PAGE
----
15 Responses to How Much Could California’s Government Pensions Cost Taxpayers?

  1. Tough Love says:

    I didn’t verify ALL the details, but pretty much accurate and on target.

    The takeaway …. Taxpayers won’t pay and pensioners should expect a 50-75% pension haircut.

    • Jon O'Connor says:

      If you did not verify the numbers – and I doubt that you know how – then how did you know that they are accurate and on target – must be related to the editor – in ignorance.

      You people are playing with other people’s lives when you propose devastating cuts to their livelihood based on bias, ignorance and above all ENVY. reforming or even eliminating the pension system will not improve your lives, nor will it contribute to economic development or job creation. It will only maintain the welfare state that California has become. It is always a threat between cutting the pension or social programs that benefit some poor but mostly parasites who take advantage of the system.

      • Tough Love says:

        Jon, Interesting reply . Clearly you are a Civil Servant riding this gravy train and do not want it derailed. As to my knowledge, how would you know? But FYI, I’m quite knowledgeable in pension Plan design and funding.

        You say things like …”you propose devastating cuts to their livelihood based on bias, ignorance … “. Your MUCH greater pension may have been justified 20+ years ago when Public Sector cash pay was lower, but today, with (per the US Gov’t BLS) cash pay no less than your private sector counterparts, greater pensions and better benefits (at taxpayer expanse) are not justified.

        Devastating to livelihoods ?

        How about the livelihoods of the taxpayers who get SO SO SO much less than you, but via their taxes are called upon to pay for YOUR excessive pension ?

        Sorry buddy. The Taxpayers have wised up. A wise man in your position would plan on getting a lot less than has been “promised”.

      • Joe Green says:

        Spoken like a true public employee parasite

  2. Rich K says:

    Frankly I would just move from the state if at all possible and let the warfare between calpers/calstrs and sacramento consume itself.

  3. Jon O'Connor says:

    The writer is either ignorant about math, does not understand how the pension system works, or is a hypocrite who intentionally distorts number and as such should not be writing editorials. Now I understand why most editorials do not show the name of the writers – perhaps because most are ashamed of what they write.
    The assumption that if the rate drops to 3.75% would cost the tax-payers $66 billion is not only outrageous but a flat out lie. To owe $66 billion in one year it means that all state employees would retire in one year and all would place a demand on the pension system to equal the $66 billion – highly illogical, improbable and ridiculous. The sad thing is that most of the ignorant public would buy such lies. If we really needed to fix the pension system some dignity, honor, logic and understanding of the system are necessary or to each his own.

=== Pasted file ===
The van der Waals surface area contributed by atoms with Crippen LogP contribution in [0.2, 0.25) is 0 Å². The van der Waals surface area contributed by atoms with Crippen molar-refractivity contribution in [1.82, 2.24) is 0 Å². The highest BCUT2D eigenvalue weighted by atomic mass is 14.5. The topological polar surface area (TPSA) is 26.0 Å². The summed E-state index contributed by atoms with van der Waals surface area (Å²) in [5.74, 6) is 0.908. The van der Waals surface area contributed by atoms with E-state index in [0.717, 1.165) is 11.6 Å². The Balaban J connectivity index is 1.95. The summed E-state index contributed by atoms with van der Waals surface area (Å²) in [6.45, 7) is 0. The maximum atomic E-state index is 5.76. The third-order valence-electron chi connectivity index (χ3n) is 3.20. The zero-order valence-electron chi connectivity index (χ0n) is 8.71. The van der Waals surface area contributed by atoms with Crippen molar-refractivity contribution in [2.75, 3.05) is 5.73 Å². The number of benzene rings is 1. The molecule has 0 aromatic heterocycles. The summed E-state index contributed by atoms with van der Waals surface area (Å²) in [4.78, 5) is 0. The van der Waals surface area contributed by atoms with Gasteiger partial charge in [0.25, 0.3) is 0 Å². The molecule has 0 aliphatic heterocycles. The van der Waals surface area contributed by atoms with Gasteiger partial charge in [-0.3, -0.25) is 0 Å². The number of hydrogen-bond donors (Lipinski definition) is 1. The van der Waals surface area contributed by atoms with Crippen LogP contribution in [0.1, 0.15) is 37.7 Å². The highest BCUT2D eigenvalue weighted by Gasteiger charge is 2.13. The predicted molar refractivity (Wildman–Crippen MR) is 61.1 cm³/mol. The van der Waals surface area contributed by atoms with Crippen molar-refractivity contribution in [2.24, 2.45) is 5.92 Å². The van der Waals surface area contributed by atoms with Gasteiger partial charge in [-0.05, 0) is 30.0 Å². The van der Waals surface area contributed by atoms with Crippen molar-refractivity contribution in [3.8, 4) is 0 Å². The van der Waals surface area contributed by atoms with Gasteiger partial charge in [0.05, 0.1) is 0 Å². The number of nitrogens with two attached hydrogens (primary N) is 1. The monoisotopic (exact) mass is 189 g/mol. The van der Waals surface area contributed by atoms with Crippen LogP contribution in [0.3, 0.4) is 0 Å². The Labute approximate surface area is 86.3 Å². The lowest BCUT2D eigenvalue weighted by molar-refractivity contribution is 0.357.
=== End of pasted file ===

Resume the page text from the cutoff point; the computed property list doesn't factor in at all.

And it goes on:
• Tough Love says:

      Jon, I’m pretty sure I know which author penned this, and he’s quite knowledgeable.

      You are rightly concerned over this mess the Politicians in cahoots with your Union have created (you know …. campaign contributions and election support in exchange for favorable votes on pay, pensions, and benefits).

      It’s never a good thing to make promises with someone ELSE’S checkbook (the Taxpayers), as those with the checkbook won’t likely pony up to pay this bill.

      Sorry buddy. The Taxpayers have wised up. A wise man in your position would plan on getting a lot less than has been "promised".

  4. Free2Smooze says:

    Did the lefty union apologist just complain about class envy? Welcome to the Republican Party, Jon.

  5. Editor says:

    Jon – thank you for your comments. Here is a restatement of our calculation that annual contributions to California’s state and local employee pension funds would be $66 billion per year IF the long-term pension fund rate of return projections were lowered to 3.75% per year:

    First of all, take a good look at the spreadsheet at the close of our July 2011 editorial – this shows quite clearly the numerical logic that underlies our assertion that an employee who works 30 years and is retired for 25 years with a pension equivalent to 70% of their final salary would have to contribute 63% of their payroll every year into that pension fund – if the pension fund’s long-term rate of return is reduced to 3.75%:

    You are invited to challenge any of the assumptions that underlie that spreadsheet’s calculations. They are all conservative, that is, they all combine to understate how much of a payroll contribution would be necessary.

    It is relatively simple to apprehend the remaining calculations. Simply take the annual payroll for all of California’s full-time state and local government employees, and multiply that amount by 63%. All the links to the raw data are provided – how many state and local government employees we’ve got in California, and how much they make, is well documented and beyond serious debate. Also well documented is the fact that the average recent state or local government retiree in California, if they’ve worked a full career, gets a pension equivalent to at least 70% of their final salary. If you have any doubts about how we arrived at any of these numbers, or the source data, please be specific and we’ll respond.

    If these pension funds do not hit their earnings targets, either the benefits will be cut or taxpayers will face massive tax increases. For every 1.0% that their projected rate of return drops, about $10 billion (or more) per year in additional tax revenue will need to be given to the pension funds. This is, frankly, irrefutable.

    The question that does remain open to serious debate is the rate of return assumption that should be used. And in their own words, pension fund spokespersons are now saying that “the forces that used to work for us are now working against us.” What they are referring to are several factors, but primarily the fact that we are no longer in a position to accumulate consumer, commercial and government debt. When people were borrowing money against their home equity, for example, they spent much more on consumer products and durable goods than they do today. This spending elevated stock prices and translated into high returns for the pension fund investments. Those days are over, as I’m sure you know.